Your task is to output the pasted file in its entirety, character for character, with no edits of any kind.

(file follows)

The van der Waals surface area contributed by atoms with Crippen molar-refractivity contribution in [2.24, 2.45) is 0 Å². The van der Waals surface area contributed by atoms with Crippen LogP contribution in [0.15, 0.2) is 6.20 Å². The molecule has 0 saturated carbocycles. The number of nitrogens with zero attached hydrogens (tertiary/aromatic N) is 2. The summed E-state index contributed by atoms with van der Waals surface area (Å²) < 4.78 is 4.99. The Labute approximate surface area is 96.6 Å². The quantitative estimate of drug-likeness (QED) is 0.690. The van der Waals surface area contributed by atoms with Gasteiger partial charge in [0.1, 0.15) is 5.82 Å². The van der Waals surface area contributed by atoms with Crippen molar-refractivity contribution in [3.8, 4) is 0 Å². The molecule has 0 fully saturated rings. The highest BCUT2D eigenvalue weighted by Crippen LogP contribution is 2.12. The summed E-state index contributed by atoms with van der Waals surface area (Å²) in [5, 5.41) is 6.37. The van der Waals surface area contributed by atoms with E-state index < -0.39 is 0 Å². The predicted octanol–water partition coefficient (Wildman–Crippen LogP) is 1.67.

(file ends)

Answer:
The van der Waals surface area contributed by atoms with Crippen molar-refractivity contribution in [2.24, 2.45) is 0 Å². The van der Waals surface area contributed by atoms with Crippen LogP contribution in [0.15, 0.2) is 6.20 Å². The molecule has 0 saturated carbocycles. The number of nitrogens with zero attached hydrogens (tertiary/aromatic N) is 2. The summed E-state index contributed by atoms with van der Waals surface area (Å²) < 4.78 is 4.99. The Labute approximate surface area is 96.6 Å². The quantitative estimate of drug-likeness (QED) is 0.690. The van der Waals surface area contributed by atoms with Gasteiger partial charge in [0.1, 0.15) is 5.82 Å². The van der Waals surface area contributed by atoms with Crippen molar-refractivity contribution in [3.8, 4) is 0 Å². The molecule has 0 fully saturated rings. The highest BCUT2D eigenvalue weighted by Crippen LogP contribution is 2.12. The summed E-state index contributed by atoms with van der Waals surface area (Å²) in [5, 5.41) is 6.37. The van der Waals surface area contributed by atoms with E-state index < -0.39 is 0 Å². The predicted octanol–water partition coefficient (Wildman–Crippen LogP) is 1.67.